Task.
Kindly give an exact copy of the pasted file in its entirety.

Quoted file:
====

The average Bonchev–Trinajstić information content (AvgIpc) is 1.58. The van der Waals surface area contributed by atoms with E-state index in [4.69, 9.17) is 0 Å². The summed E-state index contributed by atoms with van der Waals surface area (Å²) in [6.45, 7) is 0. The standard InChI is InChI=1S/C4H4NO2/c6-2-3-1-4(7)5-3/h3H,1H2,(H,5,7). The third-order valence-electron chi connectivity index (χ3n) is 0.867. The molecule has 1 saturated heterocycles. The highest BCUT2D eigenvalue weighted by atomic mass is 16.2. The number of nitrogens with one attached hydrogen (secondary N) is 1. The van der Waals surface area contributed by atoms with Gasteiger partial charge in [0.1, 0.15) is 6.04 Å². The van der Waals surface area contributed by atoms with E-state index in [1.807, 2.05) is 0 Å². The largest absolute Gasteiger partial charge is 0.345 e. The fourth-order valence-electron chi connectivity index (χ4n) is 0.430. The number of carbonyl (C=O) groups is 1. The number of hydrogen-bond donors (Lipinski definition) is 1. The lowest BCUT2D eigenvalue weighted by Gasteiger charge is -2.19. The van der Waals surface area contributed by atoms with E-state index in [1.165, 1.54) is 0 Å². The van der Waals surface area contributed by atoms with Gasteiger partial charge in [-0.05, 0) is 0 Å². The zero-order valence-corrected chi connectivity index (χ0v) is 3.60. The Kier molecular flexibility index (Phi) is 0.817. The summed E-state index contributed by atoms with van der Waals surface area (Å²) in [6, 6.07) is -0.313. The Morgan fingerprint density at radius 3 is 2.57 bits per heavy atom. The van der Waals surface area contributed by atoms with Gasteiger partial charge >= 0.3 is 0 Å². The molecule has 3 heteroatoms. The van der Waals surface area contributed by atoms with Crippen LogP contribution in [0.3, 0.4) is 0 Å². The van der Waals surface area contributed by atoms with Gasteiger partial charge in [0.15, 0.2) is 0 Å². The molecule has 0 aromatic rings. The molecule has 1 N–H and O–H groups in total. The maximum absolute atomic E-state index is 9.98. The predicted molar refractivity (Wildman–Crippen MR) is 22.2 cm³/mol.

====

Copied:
The average Bonchev–Trinajstić information content (AvgIpc) is 1.58. The van der Waals surface area contributed by atoms with E-state index in [4.69, 9.17) is 0 Å². The summed E-state index contributed by atoms with van der Waals surface area (Å²) in [6.45, 7) is 0. The standard InChI is InChI=1S/C4H4NO2/c6-2-3-1-4(7)5-3/h3H,1H2,(H,5,7). The third-order valence-electron chi connectivity index (χ3n) is 0.867. The molecule has 1 saturated heterocycles. The highest BCUT2D eigenvalue weighted by atomic mass is 16.2. The number of nitrogens with one attached hydrogen (secondary N) is 1. The van der Waals surface area contributed by atoms with Gasteiger partial charge in [0.1, 0.15) is 6.04 Å². The van der Waals surface area contributed by atoms with E-state index in [1.807, 2.05) is 0 Å². The largest absolute Gasteiger partial charge is 0.345 e. The fourth-order valence-electron chi connectivity index (χ4n) is 0.430. The number of carbonyl (C=O) groups is 1. The number of hydrogen-bond donors (Lipinski definition) is 1. The lowest BCUT2D eigenvalue weighted by Gasteiger charge is -2.19. The van der Waals surface area contributed by atoms with E-state index in [1.165, 1.54) is 0 Å². The van der Waals surface area contributed by atoms with Gasteiger partial charge in [-0.05, 0) is 0 Å². The zero-order valence-corrected chi connectivity index (χ0v) is 3.60. The Kier molecular flexibility index (Phi) is 0.817. The summed E-state index contributed by atoms with van der Waals surface area (Å²) in [6, 6.07) is -0.313. The Morgan fingerprint density at radius 3 is 2.57 bits per heavy atom. The van der Waals surface area contributed by atoms with Gasteiger partial charge >= 0.3 is 0 Å². The molecule has 3 heteroatoms. The van der Waals surface area contributed by atoms with Crippen LogP contribution in [0.3, 0.4) is 0 Å². The van der Waals surface area contributed by atoms with Gasteiger partial charge in [0.15, 0.2) is 0 Å². The molecule has 0 aromatic rings. The molecule has 1 N–H and O–H groups in total. The maximum absolute atomic E-state index is 9.98. The predicted molar refractivity (Wildman–Crippen MR) is 22.2 cm³/mol.